A Sensitive Boy

Part I:  A Vicious Cycle

Once upon a time there was a sensitive boy.  He cried at the drop of a hat.  This annoyed the boy’s father who tried to toughen him up.  “Don’t be a sissy!” Dad said, which made the boy want to cry even more.  But he knew it wasn’t safe.  Instead, the boy choked back his feelings and hid them deep down in his belly where only he could feel the crying.

The crying worried mother, too.  “You’re too sensitive.” She said.  “You’ll get bullied.”  The boy believed her.  With practice, the boy became better at hiding his feelings.  But he didn’t stop feeling them.  Mother noticed that sometimes the boy’s face would turn red.  His lip would curl and tremble and his body would tense.  But he never cried again.

Over time, the boy would learn all sorts of tricks to hide his feelings.  He hid them so well, that even he couldn’t find them after a while.  One day, when the boy became a man, his wife would complain that he was devoid of emotion and unable to truly connect.  This confused the boy.

When the boy had a son of his own, he began to feel something stirring inside himself – something peculiar but familiar.  One day, the son got his feelings hurt and began to cry.  The boy, now a dad, wanted to cry too.  It hurt him to see his son hurting.  He remembered feeling that way when he was young.  But crying was wrong – dangerous even.  So the dad did what he thought was right and told the son to stop crying.  And the son did.


Part II – “My Son Is Too Sensitive”  – Is It True?

There is a story we tell ourselves about who we are and how it is.  We are too this.  Too that. Not enough of anything.  Every story is a variation of this shouldn’t be happening. Who would we be without that story?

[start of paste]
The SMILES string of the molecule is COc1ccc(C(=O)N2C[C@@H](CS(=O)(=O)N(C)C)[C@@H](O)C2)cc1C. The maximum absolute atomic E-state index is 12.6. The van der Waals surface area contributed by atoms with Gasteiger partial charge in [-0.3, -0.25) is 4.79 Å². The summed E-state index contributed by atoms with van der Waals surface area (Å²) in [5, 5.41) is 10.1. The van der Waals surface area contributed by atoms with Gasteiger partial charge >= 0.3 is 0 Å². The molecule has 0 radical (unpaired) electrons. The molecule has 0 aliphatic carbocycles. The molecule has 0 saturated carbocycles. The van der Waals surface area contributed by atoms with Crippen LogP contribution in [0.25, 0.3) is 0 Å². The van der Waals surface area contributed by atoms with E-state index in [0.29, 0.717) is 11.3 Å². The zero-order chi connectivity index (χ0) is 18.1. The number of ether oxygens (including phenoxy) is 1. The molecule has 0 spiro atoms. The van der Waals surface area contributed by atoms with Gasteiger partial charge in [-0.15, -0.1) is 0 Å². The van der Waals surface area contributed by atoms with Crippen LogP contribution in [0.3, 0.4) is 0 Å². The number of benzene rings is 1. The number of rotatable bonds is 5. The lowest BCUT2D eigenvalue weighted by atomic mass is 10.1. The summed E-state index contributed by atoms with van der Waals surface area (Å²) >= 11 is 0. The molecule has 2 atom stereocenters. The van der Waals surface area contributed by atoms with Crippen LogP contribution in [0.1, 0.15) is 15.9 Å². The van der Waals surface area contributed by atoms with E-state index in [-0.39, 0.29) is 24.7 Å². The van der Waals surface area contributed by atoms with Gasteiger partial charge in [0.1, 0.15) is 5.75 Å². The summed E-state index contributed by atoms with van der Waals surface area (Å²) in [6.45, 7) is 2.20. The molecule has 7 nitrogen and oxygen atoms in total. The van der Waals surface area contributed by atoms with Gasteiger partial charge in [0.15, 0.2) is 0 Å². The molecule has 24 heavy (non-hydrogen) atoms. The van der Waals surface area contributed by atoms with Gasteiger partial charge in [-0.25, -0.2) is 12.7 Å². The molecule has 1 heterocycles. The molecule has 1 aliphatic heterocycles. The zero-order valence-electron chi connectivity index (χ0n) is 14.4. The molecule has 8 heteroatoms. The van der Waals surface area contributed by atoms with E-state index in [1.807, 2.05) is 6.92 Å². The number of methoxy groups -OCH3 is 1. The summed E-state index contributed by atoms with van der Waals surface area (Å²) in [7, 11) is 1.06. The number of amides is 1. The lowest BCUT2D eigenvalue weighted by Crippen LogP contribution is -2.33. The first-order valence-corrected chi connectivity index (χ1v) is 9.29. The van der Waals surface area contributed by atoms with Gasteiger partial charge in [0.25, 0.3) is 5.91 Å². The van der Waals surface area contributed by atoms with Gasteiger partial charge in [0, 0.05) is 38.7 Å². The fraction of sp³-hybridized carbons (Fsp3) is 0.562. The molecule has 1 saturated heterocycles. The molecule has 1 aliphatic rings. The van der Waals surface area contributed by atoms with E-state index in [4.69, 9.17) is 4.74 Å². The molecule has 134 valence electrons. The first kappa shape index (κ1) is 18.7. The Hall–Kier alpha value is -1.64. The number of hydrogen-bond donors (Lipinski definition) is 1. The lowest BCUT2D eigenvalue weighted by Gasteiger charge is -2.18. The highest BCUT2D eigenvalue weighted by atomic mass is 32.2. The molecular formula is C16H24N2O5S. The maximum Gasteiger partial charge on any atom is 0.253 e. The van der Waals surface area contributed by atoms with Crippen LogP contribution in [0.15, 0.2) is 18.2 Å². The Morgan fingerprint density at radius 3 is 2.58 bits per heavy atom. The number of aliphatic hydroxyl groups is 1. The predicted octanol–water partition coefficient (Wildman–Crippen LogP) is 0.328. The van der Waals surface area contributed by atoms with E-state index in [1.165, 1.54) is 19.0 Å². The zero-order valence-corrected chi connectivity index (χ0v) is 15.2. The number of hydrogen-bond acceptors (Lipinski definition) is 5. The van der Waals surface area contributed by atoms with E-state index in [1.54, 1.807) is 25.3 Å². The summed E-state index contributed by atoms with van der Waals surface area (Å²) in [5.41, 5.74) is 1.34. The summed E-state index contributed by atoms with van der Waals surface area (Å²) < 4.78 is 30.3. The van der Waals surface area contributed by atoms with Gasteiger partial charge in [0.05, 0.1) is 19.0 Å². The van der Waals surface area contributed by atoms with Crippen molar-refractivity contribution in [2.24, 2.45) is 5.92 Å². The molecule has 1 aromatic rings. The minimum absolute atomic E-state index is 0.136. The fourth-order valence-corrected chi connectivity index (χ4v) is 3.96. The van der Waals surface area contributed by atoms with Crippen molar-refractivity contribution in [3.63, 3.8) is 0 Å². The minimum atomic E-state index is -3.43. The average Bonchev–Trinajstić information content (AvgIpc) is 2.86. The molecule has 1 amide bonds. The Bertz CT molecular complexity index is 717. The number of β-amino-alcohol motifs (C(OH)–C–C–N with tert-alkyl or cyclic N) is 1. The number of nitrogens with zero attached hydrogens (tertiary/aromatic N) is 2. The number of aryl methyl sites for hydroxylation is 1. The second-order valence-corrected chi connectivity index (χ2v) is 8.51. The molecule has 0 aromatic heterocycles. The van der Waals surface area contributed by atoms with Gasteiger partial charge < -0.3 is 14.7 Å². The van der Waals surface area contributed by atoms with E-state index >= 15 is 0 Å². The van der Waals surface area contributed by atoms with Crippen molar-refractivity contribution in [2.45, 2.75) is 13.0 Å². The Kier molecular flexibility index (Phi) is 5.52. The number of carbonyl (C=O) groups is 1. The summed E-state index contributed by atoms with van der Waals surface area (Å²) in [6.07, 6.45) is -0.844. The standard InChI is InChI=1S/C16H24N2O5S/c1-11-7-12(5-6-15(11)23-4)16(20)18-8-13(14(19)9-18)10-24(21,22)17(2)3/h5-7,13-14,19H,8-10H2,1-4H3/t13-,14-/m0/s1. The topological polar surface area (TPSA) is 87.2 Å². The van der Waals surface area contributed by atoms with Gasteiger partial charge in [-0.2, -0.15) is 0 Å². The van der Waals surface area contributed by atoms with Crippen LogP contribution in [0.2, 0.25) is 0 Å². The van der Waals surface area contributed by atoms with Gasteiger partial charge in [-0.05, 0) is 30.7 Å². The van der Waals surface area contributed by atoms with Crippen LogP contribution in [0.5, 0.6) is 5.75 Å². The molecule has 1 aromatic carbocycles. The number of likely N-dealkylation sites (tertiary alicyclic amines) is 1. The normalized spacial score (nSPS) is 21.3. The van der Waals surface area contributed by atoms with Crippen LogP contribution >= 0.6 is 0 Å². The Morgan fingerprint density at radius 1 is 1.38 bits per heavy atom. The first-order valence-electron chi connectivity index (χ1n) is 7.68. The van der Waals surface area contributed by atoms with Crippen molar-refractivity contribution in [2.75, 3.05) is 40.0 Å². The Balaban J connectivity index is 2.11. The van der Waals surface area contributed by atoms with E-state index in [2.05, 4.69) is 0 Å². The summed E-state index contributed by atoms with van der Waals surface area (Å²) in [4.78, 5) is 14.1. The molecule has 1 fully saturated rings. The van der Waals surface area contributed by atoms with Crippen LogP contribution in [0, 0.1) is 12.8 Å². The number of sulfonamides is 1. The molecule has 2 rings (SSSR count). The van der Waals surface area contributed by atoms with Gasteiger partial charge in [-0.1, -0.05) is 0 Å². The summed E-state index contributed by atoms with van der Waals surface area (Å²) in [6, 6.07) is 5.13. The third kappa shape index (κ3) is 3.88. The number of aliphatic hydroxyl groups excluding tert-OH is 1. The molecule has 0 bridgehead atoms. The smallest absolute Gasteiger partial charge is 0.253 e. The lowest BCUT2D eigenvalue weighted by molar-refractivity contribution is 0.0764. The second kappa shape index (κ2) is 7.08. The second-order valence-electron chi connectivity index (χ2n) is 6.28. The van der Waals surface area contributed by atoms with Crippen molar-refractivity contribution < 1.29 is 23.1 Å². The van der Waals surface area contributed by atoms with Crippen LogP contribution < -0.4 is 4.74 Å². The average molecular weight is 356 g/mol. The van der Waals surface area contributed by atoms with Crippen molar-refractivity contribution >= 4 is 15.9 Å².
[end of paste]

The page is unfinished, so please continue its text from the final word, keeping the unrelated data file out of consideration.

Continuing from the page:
Welcome to ‘The Work’ a la Byron Katie.  A process of inquiry.

I worry about my son because he’s too sensitive.  I want him to stop crying when his feelings are hurt.  And especially in public.  If he was tougher I wouldn’t worry about him being bullied.  I don’t want to see him hurting.  I don’t want him to get hurt because of the crying.

Belief:  My son will get hurt if he cries

  1. Is it true?   Yes
  2. Can you absolutely know that it’s true, that your son will get hurt if he cries?  No
  3.  How do you react, what happens, when you believe that thought? I get scared and angry and worried.  I try to toughen him up.  I try to help him not to feel.  I feel like it’s my job to change him.
  4.  Who would you be without the thought ‘my son will get hurt if he cries.’  I’d relax about him.  I’d comfort him instead of yell at him to stop crying when he’s hurting.  I’d be a parent who loves her sensitive son because I do love him so much.  I’d see how caring he is.  How he can sense what other people are feeling – which is a gift. I’d be able to love him and not worry about how sensitive he is. I’d support him.

Turn the thought around (to statements that are as true or truer): ‘My son will get hurt if he cries’

  1.  To the self:  I get hurt when he cries.’  (True.  I suffer with worry when I think of what his crying means.)
  2. To the opposite:  ‘My son won’t get hurt if he cries.’  (Might be true.  I don’t know how people will react.  Maybe he’ll meet with sympathy and understanding.)